Hey thanks for all of your work. This should help me a lot. I do have a problem. I keep getting the error “fatal error: phantomjs: cannot open about:blank”. I’m new to all this so any suggestions would be welcome.

    1. Hey Scottie,

      That’s weird! It would suggest that about:blank is being added to your sitemap.json file — could you search that and confirm and we’ll go from there?

      1. Scottie Watts avatar
        Scottie Watts

        Hi Liam, Thanks for your response. I did check the sitemap.json file and “about:blank” is not in the file. I also set up another test site and ran into the same problem. In a Google search I found references to ssl issues and cURl issues that produced the same error but seemed to be unrelated. Any suggestions?
        Once again I thank you for your time.

        1. Hey guys. FWIW, I’m getting the same error. I’m running the Grunt task from a folder in “wp-content/themes/” that will eventually contain child theme code. Because the there are no child theme files, I tested the task against the “twentyfifteen directory.

          I assumed that I would have to adjust the code like this…

          uncss: {

          dist: {

          options: {

          stylesheets : [‘../twentyfifteen/style.css’],


          files: {

          ‘css-build/app.clean.css’: [‘../twentyfifteen/**/*.php’]



          Hoping that I just slightly screwed up the files paths here and I just don’t see it… 🙂

      2. wissile sogoyou avatar
        wissile sogoyou

        Hi Liam,

        Thank you for the great post, and taking the time to help us optimize our wordpress site. I also run into the same issue as Scottie: Fatal error: PhantomJS: Cannot open about:blank on my local server and on staging server a different error: Fatal error: /path/node_modules/grunt-uncss/node_modules/uncss/node_modules/phridge/node_modules/phantomjs/lib/phantom/bin/phantomjs: /path/node_modules/grunt-uncss/node_modules/uncss/node_modules/phridge/node_modules/phantomjs/lib/phantom/bin/phantomjs: cannot execute binary file

        As Scottie mentioned after doing some researches it looks like it is due to ssl issues from curl. Is there any way we could bypass the curl method and use an other one ?

        Thank you for your help,

    2. Hey, this seems to be a known issue[1], my temporal fix was to install uncss 0.10.0 – hope it helps you!


  27. This no longer works – getting “Fatal error: PhantomJS: Cannot open about:blank”

  28. Dan Lee avatar
    Dan Lee

    I’m also getting the: Fatal error: PhantomJS: Cannot open about:blank

    Any progress on figureing out what it might be?

  29. Any version for gULP?

  30. For the Gulp lovers

    It seems to work on a handful of files just fine, but when I try to run it on my whole site (hundreds of articles) it starts throwing a repeating “select: Invalid argument” error and eventually PhantomJS can’t find a page (that exists…) and the whole task dies.

    Would love if it someone could solve this.

    1. ashbryant avatar

      Hi Just used your code (thanks), but I’m having the same issue. Did you get a fix?

  31. Still no luck with Fatal error: PhantomJS: Cannot open about:blank.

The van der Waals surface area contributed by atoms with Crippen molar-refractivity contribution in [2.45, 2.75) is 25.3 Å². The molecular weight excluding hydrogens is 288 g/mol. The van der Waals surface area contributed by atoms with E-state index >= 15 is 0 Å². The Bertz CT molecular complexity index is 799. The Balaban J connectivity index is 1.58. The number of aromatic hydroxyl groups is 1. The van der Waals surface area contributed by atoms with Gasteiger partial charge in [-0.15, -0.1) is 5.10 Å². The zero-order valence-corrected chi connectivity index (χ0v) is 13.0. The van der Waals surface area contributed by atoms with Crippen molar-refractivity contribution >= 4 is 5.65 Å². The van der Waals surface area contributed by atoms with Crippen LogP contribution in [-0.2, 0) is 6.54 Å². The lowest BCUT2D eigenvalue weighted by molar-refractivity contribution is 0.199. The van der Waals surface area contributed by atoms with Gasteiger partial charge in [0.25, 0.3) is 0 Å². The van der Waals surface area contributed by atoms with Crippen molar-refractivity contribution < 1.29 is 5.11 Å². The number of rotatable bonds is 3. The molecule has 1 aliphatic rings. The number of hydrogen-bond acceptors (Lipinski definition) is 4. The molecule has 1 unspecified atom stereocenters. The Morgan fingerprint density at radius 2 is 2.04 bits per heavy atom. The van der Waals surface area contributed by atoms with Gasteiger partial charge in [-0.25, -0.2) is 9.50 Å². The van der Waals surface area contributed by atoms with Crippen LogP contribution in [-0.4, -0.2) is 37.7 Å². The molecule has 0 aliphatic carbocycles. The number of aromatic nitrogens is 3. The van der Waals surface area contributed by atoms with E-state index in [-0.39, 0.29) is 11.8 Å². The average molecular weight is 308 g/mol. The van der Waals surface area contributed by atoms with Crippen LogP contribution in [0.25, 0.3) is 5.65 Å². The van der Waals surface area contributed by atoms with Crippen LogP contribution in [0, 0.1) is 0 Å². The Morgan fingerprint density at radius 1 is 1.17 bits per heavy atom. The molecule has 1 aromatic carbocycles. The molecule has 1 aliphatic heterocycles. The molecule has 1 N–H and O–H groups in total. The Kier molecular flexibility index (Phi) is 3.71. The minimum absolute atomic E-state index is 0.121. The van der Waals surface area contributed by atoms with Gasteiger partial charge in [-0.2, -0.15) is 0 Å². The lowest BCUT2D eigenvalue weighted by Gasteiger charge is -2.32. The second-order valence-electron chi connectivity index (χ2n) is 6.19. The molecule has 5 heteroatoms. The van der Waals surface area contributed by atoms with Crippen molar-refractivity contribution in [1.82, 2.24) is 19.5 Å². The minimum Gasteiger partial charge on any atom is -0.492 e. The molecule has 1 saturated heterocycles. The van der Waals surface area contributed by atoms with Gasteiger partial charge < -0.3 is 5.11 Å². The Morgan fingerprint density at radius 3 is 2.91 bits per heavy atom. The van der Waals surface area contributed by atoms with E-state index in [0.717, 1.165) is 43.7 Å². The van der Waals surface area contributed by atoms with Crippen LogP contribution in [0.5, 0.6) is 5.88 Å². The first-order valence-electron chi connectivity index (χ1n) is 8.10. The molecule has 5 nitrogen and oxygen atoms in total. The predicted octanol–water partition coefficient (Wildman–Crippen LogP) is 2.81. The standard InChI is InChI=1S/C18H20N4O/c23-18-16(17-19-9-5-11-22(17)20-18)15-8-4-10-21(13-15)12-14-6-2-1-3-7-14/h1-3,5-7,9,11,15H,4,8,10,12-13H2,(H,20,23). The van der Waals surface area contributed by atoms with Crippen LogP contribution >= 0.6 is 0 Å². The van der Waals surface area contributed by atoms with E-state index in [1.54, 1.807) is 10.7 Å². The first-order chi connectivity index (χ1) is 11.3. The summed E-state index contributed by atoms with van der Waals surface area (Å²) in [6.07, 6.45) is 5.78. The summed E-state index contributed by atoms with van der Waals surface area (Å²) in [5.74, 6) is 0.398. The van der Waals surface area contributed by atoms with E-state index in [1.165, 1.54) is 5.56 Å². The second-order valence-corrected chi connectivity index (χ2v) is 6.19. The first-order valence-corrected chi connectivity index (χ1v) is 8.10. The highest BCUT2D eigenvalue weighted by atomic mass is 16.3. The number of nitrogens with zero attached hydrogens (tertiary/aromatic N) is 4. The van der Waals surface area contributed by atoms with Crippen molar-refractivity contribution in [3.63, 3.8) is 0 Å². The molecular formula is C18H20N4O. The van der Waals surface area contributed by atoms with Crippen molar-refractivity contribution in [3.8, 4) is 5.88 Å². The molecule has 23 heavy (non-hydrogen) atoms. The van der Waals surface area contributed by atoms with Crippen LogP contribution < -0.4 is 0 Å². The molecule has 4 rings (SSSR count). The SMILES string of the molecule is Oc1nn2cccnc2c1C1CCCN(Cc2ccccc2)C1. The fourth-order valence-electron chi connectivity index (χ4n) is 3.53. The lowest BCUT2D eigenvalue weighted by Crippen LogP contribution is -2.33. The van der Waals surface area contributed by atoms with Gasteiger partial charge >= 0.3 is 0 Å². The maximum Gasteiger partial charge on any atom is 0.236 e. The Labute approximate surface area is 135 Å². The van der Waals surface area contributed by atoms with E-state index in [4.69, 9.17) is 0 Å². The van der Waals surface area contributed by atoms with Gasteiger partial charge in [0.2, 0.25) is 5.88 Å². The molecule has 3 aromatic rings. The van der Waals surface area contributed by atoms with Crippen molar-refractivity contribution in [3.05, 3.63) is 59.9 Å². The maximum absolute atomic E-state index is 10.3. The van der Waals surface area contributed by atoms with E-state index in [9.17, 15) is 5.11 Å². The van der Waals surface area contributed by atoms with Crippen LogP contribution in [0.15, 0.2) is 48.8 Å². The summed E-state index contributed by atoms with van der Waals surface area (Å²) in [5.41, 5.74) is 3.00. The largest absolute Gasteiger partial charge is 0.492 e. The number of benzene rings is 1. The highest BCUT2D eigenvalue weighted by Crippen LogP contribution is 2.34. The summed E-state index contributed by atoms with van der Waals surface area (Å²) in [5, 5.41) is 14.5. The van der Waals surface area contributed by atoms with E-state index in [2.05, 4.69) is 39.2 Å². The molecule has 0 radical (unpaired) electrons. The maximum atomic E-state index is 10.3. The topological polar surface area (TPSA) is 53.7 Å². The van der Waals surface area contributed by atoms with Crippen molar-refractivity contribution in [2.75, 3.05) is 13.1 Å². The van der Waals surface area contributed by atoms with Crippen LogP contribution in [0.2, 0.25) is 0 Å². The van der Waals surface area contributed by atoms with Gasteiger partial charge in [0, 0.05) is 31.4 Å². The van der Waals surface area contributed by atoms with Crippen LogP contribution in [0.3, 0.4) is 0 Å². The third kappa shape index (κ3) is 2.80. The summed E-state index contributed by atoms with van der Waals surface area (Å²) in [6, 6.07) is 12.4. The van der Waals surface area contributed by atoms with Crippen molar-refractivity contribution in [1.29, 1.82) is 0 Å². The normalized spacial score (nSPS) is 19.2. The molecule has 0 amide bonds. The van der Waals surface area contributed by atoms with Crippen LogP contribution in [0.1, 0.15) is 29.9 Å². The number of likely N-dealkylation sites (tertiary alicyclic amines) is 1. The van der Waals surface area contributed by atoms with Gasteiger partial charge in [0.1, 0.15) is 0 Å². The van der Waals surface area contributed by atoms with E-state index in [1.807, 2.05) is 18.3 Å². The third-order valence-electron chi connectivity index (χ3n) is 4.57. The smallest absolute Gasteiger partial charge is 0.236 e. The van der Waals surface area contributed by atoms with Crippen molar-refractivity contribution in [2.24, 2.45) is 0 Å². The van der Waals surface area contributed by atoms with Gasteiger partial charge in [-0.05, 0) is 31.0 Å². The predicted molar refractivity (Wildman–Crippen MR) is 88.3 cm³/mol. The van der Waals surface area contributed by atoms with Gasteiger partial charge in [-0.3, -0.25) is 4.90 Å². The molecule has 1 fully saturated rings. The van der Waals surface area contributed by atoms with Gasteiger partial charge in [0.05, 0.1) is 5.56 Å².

1. Ok, a few interesting findings:

      reading the grunt-uncss docs I see that

      files: {
      ‘css/app.clean.css’: [‘**/*.php’]

      could also refer to url instead of files. So I’ve changed that value to the home page url (also tested with any other post/page/cpt url)
      Also I needed to change the stylesheets path to reflect the actual style url like


      That way it worked perfectly but obviously just for one url.
      I’m now trying to pass the json array to that option and report you back (live debug) …

      1. latest step was to set
        grunt.config.set(‘uncss.dist.files’, {‘css/app.clean.css’: [sitemap_urls]});

        All pages have been parsed with no errors. Hope it could be useful to anynone facing the same issue ; )

        A tip for large sites: chances are that you do not need to parse 100 posts to find rules in use (unless you’re art directing each post). You could perform different queries and merge them before building the final array, like

        $pt_post = array( ‘post_type’ => ‘post’, ‘posts_per_page’ => 3, ‘orderby’ => ‘rand’, ‘post_status’ => ‘publish’ );
        $pt_post_query = new WP_Query( $pt_post );

        $pt_page = array( ‘post_type’ => ‘page’, ‘posts_per_page’ => -1, ‘post_status’ => ‘publish’ );
        $pt_page_query = new WP_Query( $pt_page );

        $the_query = new WP_Query();

        $the_query->posts = array_merge( $pt_post_query->posts, $pt_page_query->posts );

        $the_query->post_count = count( $the_query->posts );

        the code continues as previously mentioned. The example is limited to two different queries but you could mix and match any combo that make sense for yuor project.

  32. Stuart Nelson avatar
    Stuart Nelson

    Anyone else come across this error with Foundation — TypeError: Cannot convert undefined or null to object

    After a bit of research seems to be a know issue with Uncss & Foundation due to complex selectors. I tried to chaning my ignore array to get around this to — [/expanded/,/js/,/wp-/,/align/,/admin-bar/,/^, /f-topbar-fixed/, /contain-to-grid/, /sticky/, /fixed/] — But still no luck. Anyone have a suggestion?